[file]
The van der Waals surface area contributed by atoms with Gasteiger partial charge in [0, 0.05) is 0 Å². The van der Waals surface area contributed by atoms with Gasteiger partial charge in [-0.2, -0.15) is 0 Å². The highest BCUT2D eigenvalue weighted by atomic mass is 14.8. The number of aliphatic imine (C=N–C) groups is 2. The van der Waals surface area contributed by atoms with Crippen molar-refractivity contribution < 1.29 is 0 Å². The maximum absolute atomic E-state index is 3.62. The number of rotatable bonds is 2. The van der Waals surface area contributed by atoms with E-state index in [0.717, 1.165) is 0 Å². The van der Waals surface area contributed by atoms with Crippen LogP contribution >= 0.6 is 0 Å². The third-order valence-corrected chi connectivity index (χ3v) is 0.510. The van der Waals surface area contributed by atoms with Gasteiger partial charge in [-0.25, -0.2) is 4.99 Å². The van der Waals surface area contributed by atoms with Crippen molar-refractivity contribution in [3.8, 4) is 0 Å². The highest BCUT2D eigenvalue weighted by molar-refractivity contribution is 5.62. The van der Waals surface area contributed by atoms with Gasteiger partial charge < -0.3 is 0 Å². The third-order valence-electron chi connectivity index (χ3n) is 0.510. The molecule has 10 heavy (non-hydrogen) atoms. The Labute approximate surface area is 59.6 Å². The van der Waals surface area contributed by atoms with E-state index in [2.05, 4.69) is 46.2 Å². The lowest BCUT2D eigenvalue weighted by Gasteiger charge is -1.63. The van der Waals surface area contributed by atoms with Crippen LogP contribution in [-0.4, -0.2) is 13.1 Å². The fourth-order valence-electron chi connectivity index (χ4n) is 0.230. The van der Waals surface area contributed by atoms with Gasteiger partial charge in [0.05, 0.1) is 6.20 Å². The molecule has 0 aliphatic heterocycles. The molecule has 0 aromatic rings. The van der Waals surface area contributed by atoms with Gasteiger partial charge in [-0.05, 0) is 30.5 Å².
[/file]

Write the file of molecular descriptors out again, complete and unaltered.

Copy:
The van der Waals surface area contributed by atoms with Gasteiger partial charge in [0, 0.05) is 0 Å². The van der Waals surface area contributed by atoms with Gasteiger partial charge in [-0.2, -0.15) is 0 Å². The highest BCUT2D eigenvalue weighted by atomic mass is 14.8. The number of aliphatic imine (C=N–C) groups is 2. The van der Waals surface area contributed by atoms with Crippen molar-refractivity contribution < 1.29 is 0 Å². The maximum absolute atomic E-state index is 3.62. The number of rotatable bonds is 2. The van der Waals surface area contributed by atoms with E-state index in [0.717, 1.165) is 0 Å². The van der Waals surface area contributed by atoms with Crippen LogP contribution >= 0.6 is 0 Å². The third-order valence-corrected chi connectivity index (χ3v) is 0.510. The van der Waals surface area contributed by atoms with Gasteiger partial charge in [-0.25, -0.2) is 4.99 Å². The van der Waals surface area contributed by atoms with Crippen molar-refractivity contribution in [3.8, 4) is 0 Å². The highest BCUT2D eigenvalue weighted by molar-refractivity contribution is 5.62. The van der Waals surface area contributed by atoms with Gasteiger partial charge < -0.3 is 0 Å². The third-order valence-electron chi connectivity index (χ3n) is 0.510. The molecule has 10 heavy (non-hydrogen) atoms. The Labute approximate surface area is 59.6 Å². The van der Waals surface area contributed by atoms with E-state index in [2.05, 4.69) is 46.2 Å². The lowest BCUT2D eigenvalue weighted by Gasteiger charge is -1.63. The van der Waals surface area contributed by atoms with Crippen LogP contribution in [-0.4, -0.2) is 13.1 Å². The fourth-order valence-electron chi connectivity index (χ4n) is 0.230. The van der Waals surface area contributed by atoms with Gasteiger partial charge in [0.05, 0.1) is 6.20 Å². The molecule has 0 aliphatic heterocycles. The molecule has 0 aromatic rings. The van der Waals surface area contributed by atoms with Gasteiger partial charge in [-0.05, 0) is 30.5 Å².